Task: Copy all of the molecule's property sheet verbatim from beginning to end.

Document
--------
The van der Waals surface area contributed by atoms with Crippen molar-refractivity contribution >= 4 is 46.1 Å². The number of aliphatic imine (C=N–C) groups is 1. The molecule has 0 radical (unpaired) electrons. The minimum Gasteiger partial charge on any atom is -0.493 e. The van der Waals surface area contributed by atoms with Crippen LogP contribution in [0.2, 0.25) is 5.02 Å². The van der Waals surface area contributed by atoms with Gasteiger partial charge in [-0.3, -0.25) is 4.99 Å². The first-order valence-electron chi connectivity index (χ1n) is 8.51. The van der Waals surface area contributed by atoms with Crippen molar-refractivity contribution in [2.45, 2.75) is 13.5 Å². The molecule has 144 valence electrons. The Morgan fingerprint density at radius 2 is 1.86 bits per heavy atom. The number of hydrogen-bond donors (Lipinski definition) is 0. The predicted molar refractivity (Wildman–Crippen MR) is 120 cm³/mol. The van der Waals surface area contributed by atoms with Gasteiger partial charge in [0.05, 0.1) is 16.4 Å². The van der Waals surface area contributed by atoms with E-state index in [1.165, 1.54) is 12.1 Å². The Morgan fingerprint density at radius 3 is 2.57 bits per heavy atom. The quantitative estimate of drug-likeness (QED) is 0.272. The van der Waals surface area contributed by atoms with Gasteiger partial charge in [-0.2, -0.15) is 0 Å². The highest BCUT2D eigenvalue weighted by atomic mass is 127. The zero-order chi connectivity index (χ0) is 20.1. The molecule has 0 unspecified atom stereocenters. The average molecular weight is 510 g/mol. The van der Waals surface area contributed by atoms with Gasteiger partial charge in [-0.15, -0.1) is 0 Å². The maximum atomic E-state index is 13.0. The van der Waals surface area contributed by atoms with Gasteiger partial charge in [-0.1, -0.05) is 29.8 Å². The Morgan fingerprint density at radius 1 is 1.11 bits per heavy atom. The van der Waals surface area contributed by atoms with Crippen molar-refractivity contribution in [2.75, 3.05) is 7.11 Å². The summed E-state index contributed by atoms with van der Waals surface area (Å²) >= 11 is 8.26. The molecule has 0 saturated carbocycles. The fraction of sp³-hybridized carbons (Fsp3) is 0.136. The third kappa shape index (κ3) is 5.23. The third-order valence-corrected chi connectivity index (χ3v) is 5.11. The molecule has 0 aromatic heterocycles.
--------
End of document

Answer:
The van der Waals surface area contributed by atoms with Crippen molar-refractivity contribution >= 4 is 46.1 Å². The number of aliphatic imine (C=N–C) groups is 1. The molecule has 0 radical (unpaired) electrons. The minimum Gasteiger partial charge on any atom is -0.493 e. The van der Waals surface area contributed by atoms with Crippen LogP contribution in [0.2, 0.25) is 5.02 Å². The van der Waals surface area contributed by atoms with Gasteiger partial charge in [-0.3, -0.25) is 4.99 Å². The first-order valence-electron chi connectivity index (χ1n) is 8.51. The van der Waals surface area contributed by atoms with Crippen molar-refractivity contribution in [2.45, 2.75) is 13.5 Å². The molecule has 144 valence electrons. The Morgan fingerprint density at radius 2 is 1.86 bits per heavy atom. The number of hydrogen-bond donors (Lipinski definition) is 0. The predicted molar refractivity (Wildman–Crippen MR) is 120 cm³/mol. The van der Waals surface area contributed by atoms with Gasteiger partial charge in [0.05, 0.1) is 16.4 Å². The van der Waals surface area contributed by atoms with E-state index in [1.165, 1.54) is 12.1 Å². The Morgan fingerprint density at radius 3 is 2.57 bits per heavy atom. The quantitative estimate of drug-likeness (QED) is 0.272. The van der Waals surface area contributed by atoms with Gasteiger partial charge in [-0.2, -0.15) is 0 Å². The highest BCUT2D eigenvalue weighted by atomic mass is 127. The zero-order chi connectivity index (χ0) is 20.1. The molecule has 0 unspecified atom stereocenters. The average molecular weight is 510 g/mol. The van der Waals surface area contributed by atoms with Gasteiger partial charge in [-0.15, -0.1) is 0 Å². The maximum atomic E-state index is 13.0. The van der Waals surface area contributed by atoms with Gasteiger partial charge in [-0.1, -0.05) is 29.8 Å². The Morgan fingerprint density at radius 1 is 1.11 bits per heavy atom. The van der Waals surface area contributed by atoms with Crippen molar-refractivity contribution in [2.75, 3.05) is 7.11 Å². The summed E-state index contributed by atoms with van der Waals surface area (Å²) >= 11 is 8.26. The molecule has 0 saturated carbocycles. The fraction of sp³-hybridized carbons (Fsp3) is 0.136. The third kappa shape index (κ3) is 5.23. The third-order valence-corrected chi connectivity index (χ3v) is 5.11. The molecule has 0 aromatic heterocycles.